Our limited use of electricity in the home and on the farm constitutes a serious ground for national self-reproach. In the factory machinery has already largely displaced man power, and in the mine it is doing so rapidly. It has relieved men of heavy muscular strain, and it is constantly making inroads on the hard performance of monotonous and uninteresting jobs. It has shortened hours. But in the home, machinery has not as yet been generally introduced. In 1920, only 10 percent of the farms had running water in the house. Consider what this meant in the way of carrying water, as well as in the lack of sanitary conveniences. Urban homes are better equipped in this respect; but of more than 5,000,000 urban families for which the General Federation of Women’s Clubs obtained reports in 1925-1926, only 35 percent had electric vacuum cleaners ; only 23 percent electric washing machines; only 4 percent electric sewing machines, and less than 2 percent electric flat work ironers. Only 2.1 percent had electric ranges and 1.3 percent electric refrigerators. Yet, of more than 7,000,000 families reported upon 80 percent had electricity in the house, as evidenced by the fact that they had electric lights. Sixty-four percent had electric irons. While some of the household equipment mentioned is expensive, evidence which has been submitted suggests that a very important factor in limiting its more general introduction and use is the cost of current. The housewife who would use additional electric current for operating a sweeper or ironing machine is charged five or ten times as much as is the factory where her husband works, this though the current is identical. It would seem that considerations of ordinary fairness and chivalry would condemn a rate discrimination which retards the introduction of mechanical equipment which would relieve the strain and save the time of the busy housekeeper and mother while the use of machinery is so encouraged in men’s work. The importance of the home in the whole scheme of national economy is hardly realized. In the not far distant future the homemaker will be listed and tabulated with other occupations by the Census. When we see the great numbers of individuals—mostly women, of course—so engaged we will recognize a national incentive for surrounding the occupation of home making with every possible facility for making it efficient.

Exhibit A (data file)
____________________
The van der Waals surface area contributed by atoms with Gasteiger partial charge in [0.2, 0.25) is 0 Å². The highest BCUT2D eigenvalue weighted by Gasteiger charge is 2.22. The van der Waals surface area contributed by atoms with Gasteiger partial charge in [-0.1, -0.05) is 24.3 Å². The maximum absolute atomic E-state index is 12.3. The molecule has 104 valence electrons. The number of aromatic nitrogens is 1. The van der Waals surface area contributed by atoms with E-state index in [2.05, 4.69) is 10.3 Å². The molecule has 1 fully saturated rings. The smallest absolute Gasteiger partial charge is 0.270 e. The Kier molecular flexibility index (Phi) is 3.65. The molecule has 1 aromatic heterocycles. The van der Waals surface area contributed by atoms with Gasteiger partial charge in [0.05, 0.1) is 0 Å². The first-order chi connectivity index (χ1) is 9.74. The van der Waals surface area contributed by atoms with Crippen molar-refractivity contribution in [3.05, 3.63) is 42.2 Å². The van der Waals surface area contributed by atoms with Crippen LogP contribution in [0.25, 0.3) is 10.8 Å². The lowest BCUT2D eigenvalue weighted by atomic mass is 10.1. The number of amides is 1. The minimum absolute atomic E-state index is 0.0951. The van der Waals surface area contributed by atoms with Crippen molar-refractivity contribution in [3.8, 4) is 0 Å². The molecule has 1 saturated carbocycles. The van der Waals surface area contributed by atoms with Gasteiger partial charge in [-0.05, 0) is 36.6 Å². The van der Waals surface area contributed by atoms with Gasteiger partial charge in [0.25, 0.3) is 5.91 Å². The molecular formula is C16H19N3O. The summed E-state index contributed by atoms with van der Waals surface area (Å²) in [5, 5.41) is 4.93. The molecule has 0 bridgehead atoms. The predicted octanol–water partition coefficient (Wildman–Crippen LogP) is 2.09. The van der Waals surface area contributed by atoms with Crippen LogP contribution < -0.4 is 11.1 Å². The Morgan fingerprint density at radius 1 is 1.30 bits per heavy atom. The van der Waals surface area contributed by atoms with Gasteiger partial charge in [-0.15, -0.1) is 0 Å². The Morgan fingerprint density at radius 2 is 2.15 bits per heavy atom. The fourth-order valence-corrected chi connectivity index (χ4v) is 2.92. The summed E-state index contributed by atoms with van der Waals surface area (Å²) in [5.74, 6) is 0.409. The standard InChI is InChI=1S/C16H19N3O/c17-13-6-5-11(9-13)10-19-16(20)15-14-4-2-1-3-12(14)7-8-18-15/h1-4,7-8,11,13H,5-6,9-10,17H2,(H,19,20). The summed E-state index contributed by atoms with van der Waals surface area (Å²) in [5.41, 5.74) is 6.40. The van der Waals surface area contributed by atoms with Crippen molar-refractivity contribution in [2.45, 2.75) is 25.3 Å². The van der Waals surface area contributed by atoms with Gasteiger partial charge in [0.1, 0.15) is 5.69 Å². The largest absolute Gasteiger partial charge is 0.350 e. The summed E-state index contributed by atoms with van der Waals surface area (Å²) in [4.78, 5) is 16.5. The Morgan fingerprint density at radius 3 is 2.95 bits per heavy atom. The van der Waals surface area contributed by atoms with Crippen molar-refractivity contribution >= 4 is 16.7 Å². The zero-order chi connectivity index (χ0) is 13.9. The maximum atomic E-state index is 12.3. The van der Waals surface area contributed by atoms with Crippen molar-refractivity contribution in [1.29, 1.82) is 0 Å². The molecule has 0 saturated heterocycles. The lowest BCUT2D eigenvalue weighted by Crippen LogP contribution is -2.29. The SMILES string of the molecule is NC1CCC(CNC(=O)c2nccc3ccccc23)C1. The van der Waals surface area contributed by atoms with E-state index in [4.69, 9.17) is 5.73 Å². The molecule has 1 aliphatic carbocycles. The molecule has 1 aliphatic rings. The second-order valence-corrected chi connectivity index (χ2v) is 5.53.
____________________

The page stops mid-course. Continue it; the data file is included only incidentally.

Taking up specifically some of the lines along which more and more electricity can be used in the home as rates are lowered, the following table estimates the number of kilowatt hours of electricity which tend to be consumed by various types of electrical apparatus. The table is based on an analysis of energy consumption data made by the Home Economics Division of the Iowa State College. Although methods of manipulation, personal habits, and the individual abilities of electrical users vary, those who prepared these figures consider that they give a fair ides of the energy consumption under normal conditions.